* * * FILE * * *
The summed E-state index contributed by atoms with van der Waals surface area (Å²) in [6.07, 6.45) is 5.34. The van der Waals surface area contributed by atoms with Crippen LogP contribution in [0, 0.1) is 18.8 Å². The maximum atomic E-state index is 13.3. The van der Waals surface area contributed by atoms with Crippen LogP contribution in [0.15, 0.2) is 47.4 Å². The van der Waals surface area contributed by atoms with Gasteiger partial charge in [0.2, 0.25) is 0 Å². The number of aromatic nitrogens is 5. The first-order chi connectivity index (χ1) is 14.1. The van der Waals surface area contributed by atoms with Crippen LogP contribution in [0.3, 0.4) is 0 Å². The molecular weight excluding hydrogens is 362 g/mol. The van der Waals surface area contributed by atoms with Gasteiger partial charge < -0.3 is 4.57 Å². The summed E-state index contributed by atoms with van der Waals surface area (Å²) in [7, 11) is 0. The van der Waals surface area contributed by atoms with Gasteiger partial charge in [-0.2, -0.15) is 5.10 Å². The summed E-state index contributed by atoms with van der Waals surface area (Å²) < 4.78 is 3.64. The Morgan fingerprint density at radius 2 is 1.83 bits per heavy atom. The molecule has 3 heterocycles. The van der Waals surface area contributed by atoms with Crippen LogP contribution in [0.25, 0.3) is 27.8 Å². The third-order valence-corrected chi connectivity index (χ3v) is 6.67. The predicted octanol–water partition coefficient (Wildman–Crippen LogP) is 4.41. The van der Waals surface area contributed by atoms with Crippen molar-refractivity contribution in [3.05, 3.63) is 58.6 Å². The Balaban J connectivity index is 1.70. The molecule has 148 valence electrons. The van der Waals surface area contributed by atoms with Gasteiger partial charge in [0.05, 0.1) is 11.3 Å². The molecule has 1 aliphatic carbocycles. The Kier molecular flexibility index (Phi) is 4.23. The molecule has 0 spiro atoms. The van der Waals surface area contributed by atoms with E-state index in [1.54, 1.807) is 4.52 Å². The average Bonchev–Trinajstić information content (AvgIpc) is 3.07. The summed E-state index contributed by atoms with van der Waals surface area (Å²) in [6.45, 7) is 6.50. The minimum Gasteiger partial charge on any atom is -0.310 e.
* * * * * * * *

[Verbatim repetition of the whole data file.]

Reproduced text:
The summed E-state index contributed by atoms with van der Waals surface area (Å²) in [6.07, 6.45) is 5.34. The van der Waals surface area contributed by atoms with Crippen LogP contribution in [0, 0.1) is 18.8 Å². The maximum atomic E-state index is 13.3. The van der Waals surface area contributed by atoms with Crippen LogP contribution in [0.15, 0.2) is 47.4 Å². The van der Waals surface area contributed by atoms with Gasteiger partial charge in [0.2, 0.25) is 0 Å². The number of aromatic nitrogens is 5. The first-order chi connectivity index (χ1) is 14.1. The van der Waals surface area contributed by atoms with Crippen LogP contribution in [0.3, 0.4) is 0 Å². The molecular weight excluding hydrogens is 362 g/mol. The van der Waals surface area contributed by atoms with Gasteiger partial charge < -0.3 is 4.57 Å². The summed E-state index contributed by atoms with van der Waals surface area (Å²) in [7, 11) is 0. The van der Waals surface area contributed by atoms with Gasteiger partial charge in [-0.2, -0.15) is 5.10 Å². The summed E-state index contributed by atoms with van der Waals surface area (Å²) < 4.78 is 3.64. The Morgan fingerprint density at radius 2 is 1.83 bits per heavy atom. The molecule has 3 heterocycles. The van der Waals surface area contributed by atoms with Crippen LogP contribution in [0.25, 0.3) is 27.8 Å². The third-order valence-corrected chi connectivity index (χ3v) is 6.67. The predicted octanol–water partition coefficient (Wildman–Crippen LogP) is 4.41. The van der Waals surface area contributed by atoms with Crippen molar-refractivity contribution in [3.05, 3.63) is 58.6 Å². The Balaban J connectivity index is 1.70. The molecule has 148 valence electrons. The van der Waals surface area contributed by atoms with Gasteiger partial charge in [0.05, 0.1) is 11.3 Å². The molecule has 1 aliphatic carbocycles. The Kier molecular flexibility index (Phi) is 4.23. The molecule has 0 spiro atoms. The van der Waals surface area contributed by atoms with E-state index in [1.54, 1.807) is 4.52 Å². The average Bonchev–Trinajstić information content (AvgIpc) is 3.07. The summed E-state index contributed by atoms with van der Waals surface area (Å²) in [6.45, 7) is 6.50. The minimum Gasteiger partial charge on any atom is -0.310 e.